Giraldi: Well I think that we are talking about two different things here. Iím reading a little bit into the story but the fact is that what Scowcroft and Baker Ė being former Secretary of State Ė and these people were doing, is that they were negotiating at a very high level: nation to nation essentially, they were representing in a sense the U.S., even though they had no legal authority to do so. The other stuff, the basic level criminality, yeah I would be awfully surprised if Scowcroft and people like that would get their hands dirty with that sort of thing, so I think that we are looking at two different levels. There are a lot of people in ATC that were involved in this process who were implementers and who were kind of spear carriers, the Marc Grossmans, the people at the Pentagon, and then there were people like Scowcroft who were kind of above the fray.
Horton: Itís Antiwar Radio. Iím talking with Phil Giraldi from the American Conservative magazine, and Joe Lauria who is an investigative reporter who participated in a three-part series for the London Times in January 08 about the Sibel Edmonds story.
And I want to ask you, Joe, about one of the things that you guys covered in your story: how after September 11, this unnamed State Department employee, who I think everyone knows who you are talking about, but itís the Sunday Times rules there, had called the Justice Department to have four Turks who had been rounded up after September 11th (I guess in John Ashcroftís round up of innocents, I donít know.), and that this State Department employee had these four men released, I think before they "spilled the beans" was the words in the article, but the question that I had was, about what? Am I to understand that these men knew something about the attacks? Or just that they had been rounded up and they could spill the beans about the rest of this espionage and so forth that theyíd been involved in?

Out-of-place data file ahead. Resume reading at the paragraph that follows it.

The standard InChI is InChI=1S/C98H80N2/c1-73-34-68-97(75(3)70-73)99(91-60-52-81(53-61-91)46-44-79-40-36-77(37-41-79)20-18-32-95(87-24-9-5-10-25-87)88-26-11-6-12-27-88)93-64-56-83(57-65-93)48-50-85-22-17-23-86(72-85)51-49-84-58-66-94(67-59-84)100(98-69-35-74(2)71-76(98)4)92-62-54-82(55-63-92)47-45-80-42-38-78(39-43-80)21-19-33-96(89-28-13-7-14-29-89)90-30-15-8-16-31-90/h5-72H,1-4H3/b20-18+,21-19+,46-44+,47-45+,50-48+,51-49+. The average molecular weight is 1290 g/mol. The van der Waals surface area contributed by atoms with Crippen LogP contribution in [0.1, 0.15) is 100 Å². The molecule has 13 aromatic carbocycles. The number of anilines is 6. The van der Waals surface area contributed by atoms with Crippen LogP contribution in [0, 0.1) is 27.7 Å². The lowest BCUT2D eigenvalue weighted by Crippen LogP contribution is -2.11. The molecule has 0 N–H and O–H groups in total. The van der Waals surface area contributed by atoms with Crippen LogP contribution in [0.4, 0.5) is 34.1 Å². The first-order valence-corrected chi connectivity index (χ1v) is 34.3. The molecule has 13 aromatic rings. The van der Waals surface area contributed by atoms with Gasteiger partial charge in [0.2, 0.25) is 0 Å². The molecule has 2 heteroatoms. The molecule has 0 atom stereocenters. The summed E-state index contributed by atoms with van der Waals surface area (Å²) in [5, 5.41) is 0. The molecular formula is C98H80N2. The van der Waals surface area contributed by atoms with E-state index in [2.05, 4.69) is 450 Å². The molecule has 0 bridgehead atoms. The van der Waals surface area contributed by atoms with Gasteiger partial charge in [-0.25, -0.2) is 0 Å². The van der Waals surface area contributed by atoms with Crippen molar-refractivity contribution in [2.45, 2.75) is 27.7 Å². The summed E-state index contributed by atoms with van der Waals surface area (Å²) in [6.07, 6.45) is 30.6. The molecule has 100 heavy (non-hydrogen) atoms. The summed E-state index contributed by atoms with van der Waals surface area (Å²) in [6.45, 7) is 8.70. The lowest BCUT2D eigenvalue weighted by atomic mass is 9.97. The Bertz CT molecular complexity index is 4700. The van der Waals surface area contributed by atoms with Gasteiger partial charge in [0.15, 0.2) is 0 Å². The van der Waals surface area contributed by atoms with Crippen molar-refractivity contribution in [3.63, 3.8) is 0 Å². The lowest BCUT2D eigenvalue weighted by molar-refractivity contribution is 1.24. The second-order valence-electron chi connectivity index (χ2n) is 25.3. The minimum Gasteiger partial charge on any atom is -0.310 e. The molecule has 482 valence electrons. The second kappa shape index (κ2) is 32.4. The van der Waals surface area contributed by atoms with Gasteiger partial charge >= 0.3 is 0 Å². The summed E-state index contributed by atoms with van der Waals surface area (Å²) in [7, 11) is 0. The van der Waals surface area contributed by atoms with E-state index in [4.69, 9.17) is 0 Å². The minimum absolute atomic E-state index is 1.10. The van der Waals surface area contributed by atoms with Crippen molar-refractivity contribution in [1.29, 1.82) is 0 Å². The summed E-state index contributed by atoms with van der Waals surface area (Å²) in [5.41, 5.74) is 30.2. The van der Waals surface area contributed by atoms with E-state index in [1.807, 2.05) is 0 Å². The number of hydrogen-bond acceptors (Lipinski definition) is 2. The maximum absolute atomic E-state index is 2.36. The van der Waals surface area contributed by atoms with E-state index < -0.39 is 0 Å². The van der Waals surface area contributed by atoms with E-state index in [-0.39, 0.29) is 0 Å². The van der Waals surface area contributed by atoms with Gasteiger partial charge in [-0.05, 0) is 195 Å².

Lauria: Well Sibel has never said, she doesnít know, but you could make the assumptions that youíve just made. I donít know what it means. Grossman is the man obviously that weíre talking about here, that is all out now, she said it under oath. And he wouldnít talk, heís obviously not going to talk, at least on the first couple of phone calls, and we donít know the names of the four people who were released. So that is the story that we ran, but we donít know much more than what we said actually, and whether it happened or not: it all comes down to whether you believe Sibel, and whether this is stuff that has to be further investigated, and I think that it does obviously, and itís not happening. Thatís troublesome to me, and I wonder how far this American Conservative piece by Phil is going to go.